Illustrative Mathematics Grade 7, Unit 3, Lesson 10: Distinguishing Circumference and Area

Learning Targets:

  • I can decide whether a situation about a circle has to do with area or circumference.
  • I can use formulas for circumference and area of a circle to solve problems.

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Illustrative Math
Grade 7

Lesson 10: Distinguishing Circumference and Area

Let’s contrast circumference and area.

Illustrative Math Unit 7.3, Lesson 10 (printable worksheets)

Lesson 10 Summary

Sometimes we need to find the circumference of a circle, and sometimes we need to find the area. Here are some examples of quantities related to the circumference of a circle:

  • The length of a circular path.
  • The distance a wheel will travel after one complete rotation.
  • The length of a piece of rope coiled in a circle.
    Here are some examples of quantities related to the area of a circle:
  • The amount of land that is cultivated on a circular field.
  • The amount of frosting needed to cover the top of a round cake.
  • The number of tiles needed to cover a round table.
    In both cases, the radius (or diameter) of the circle is all that is needed to make the calculation. The circumference of a circle with radius r is 2πr while its area is πr2. The circumference is measured in linear units (such as cm, in, km) while the area is measured in square units (such as cm2, in2, km2).

Lesson 10.1 Filling the Plate

About how many cheese puffs can fit on the plate in a single layer? Be prepared to explain your reasoning.

Lesson 10.2 Card Sort: Circle Problems

Your teacher will give you cards with questions about circles.

  1. Sort the cards into two groups based on whether you would use the circumference or the area of the circle to answer the question. Pause here so your teacher can review your work.
  2. Your teacher will assign you a card to examine more closely. What additional information would you need in order to answer the question on your card?
  3. Estimate measurements for the circle on your card.
  4. Use your estimates to calculate the answer to the question.

Lesson 10.3 Visual Display of Circle Problem

In the previous activity you estimated the answer to a question about circles.
Create a visual display that includes:
The question you were answering
A diagram of a circle labeled with your estimated measurements
Your thinking, organized so that others can follow it
Your answer, expressed in terms of and also expressed as a decimal approximation

Lesson 10.4 Analyzing Circle Claims

Here are two students’ answers for each question. Do you agree with either of them? Explain or show your reasoning.

  1. How many feet are traveled by a person riding once around the merry-go-round?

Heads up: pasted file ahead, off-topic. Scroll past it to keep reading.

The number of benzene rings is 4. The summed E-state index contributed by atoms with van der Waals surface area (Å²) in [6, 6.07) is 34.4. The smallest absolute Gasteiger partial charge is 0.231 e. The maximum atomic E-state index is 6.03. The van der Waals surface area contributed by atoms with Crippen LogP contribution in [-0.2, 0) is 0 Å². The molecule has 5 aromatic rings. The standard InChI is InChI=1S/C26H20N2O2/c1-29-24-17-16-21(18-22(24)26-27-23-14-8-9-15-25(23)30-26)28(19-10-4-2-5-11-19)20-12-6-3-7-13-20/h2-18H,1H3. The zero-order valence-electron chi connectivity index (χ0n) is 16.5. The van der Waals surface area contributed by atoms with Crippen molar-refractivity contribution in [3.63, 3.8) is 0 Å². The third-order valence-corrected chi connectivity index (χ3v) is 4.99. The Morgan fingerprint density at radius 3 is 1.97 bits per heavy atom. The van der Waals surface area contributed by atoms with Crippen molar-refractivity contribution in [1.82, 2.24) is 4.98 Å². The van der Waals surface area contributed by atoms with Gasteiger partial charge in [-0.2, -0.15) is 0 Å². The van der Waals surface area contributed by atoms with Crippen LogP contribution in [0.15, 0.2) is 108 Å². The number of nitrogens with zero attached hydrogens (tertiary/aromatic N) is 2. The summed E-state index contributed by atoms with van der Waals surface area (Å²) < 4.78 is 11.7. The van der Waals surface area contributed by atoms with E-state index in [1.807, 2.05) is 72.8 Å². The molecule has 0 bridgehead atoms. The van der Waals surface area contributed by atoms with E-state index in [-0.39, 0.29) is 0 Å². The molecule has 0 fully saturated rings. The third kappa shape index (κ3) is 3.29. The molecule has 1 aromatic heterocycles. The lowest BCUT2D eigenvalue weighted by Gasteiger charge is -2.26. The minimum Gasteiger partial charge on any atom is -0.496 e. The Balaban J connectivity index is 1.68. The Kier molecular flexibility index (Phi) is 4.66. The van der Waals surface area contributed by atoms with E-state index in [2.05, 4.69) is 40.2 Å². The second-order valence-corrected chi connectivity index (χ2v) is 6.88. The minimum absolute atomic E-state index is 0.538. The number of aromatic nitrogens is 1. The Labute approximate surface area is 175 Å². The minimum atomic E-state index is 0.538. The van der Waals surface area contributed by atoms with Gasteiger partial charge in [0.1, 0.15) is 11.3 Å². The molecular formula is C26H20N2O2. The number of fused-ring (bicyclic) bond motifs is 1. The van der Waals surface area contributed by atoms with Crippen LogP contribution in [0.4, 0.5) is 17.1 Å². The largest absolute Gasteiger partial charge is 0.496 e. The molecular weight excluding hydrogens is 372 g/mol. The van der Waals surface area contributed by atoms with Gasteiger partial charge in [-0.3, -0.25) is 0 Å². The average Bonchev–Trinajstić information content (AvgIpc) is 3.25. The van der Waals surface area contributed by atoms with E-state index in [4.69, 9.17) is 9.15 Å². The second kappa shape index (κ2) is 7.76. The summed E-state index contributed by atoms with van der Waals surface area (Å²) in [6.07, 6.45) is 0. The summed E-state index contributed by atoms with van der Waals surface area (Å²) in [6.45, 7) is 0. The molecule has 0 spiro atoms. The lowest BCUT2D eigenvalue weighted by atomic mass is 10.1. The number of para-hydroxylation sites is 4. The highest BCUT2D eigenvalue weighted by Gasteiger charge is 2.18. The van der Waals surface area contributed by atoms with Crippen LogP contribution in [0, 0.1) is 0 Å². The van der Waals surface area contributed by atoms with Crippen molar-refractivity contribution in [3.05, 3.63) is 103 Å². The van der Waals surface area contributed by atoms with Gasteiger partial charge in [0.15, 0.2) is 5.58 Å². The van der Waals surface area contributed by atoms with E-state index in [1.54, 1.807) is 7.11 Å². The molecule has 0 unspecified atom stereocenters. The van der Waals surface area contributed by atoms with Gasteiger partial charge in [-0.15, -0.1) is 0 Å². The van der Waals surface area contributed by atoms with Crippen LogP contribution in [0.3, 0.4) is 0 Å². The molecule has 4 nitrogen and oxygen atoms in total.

Clare says, “The radius of the merry-go-round is about 4 feet, so the distance around the edge is about 8π feet.”
    Andre says, “The diameter of the merry-go-round is about 4 feet, so the distance around the edge is about 4π feet.”
  2. How much room is there to spread frosting on the cookie?
    Clare says “The radius of the cookie is about 3 centimeters, so the space for frosting is about 6π cm2.”
    Andre says “The diameter of the cookie is about 3 inches, so the space for frosting is about 2.25π in2.”
  3. How far does the unicycle move when the wheel makes 5 full rotations?
    Clare says, “The diameter of the unicycle wheel is about 0.5 meters. In 5 complete rotations it will go about 5/2 π m2.”
    Andre says, “I agree with Clare’s estimate of the diameter, but that means the unicycle will go about 5/4 π m.”

Are you ready for more?

A goat (point G) is tied with a 6-foot rope to the corner of a shed. The floor of the shed is a square whose sides are each 3 feet long. The shed is closed and the goat can’t go inside. The space all around the shed is flat, grassy, and the goat can’t reach any other structures or objects. What is the area over which the goat can roam?

  • Show Answer

    Area = Area of circle - Area of the square
    = π62 - 32
    = 36π - 9

Lesson 10 Practice Problems

  1. For each problem, decide whether the circumference of the circle or the area of the circle is most useful for finding a solution. Explain your reasoning.
    a. A car’s wheels spin at 1000 revolutions per minute. The diameter of the wheels is 23 inches. You want to know how fast the car is travelling.
    b. A circular kitchen table has a diameter of 60 inches. You want to know how much fabric is needed to cover the table top.
    c. A circular puzzle is 20 inches in diameter. All of the pieces are about the same size. You want to know about how many pieces there are in the puzzle.
    d. You want to know about how long it takes to walk around a circular pond.
  2. The city of Paris, France is completely contained within an almost circular road that goes around the edge. Use the map with its scale to:​
    a. Estimate the circumference of Paris.
    b. Estimate the area of Paris.
  3. Here is a diagram of a softball field:
    a. About how long is the fence around the field?
    b. About how big is the outfield?
  4. While in math class, Priya and Kiran come up with two ways of thinking about the proportional relationship shown in the table.
    Both students agree that they can solve the equation 5k = 1750 to find the constant of proportionality.
    Priya says, “I can solve this equation by dividing 1750 by 5.”
    Kiran says, “I can solve this equation by multiplying 1750 by 1/5.”
    a. What value of k would each student get using their own method?
    b. How are Priya and Kiran’s approaches related?
    c. Explain how each student might approach solving the equation 2/3 k = 50.

The Open Up Resources math curriculum is free to download from the Open Up Resources website and is also available from Illustrative Mathematics.

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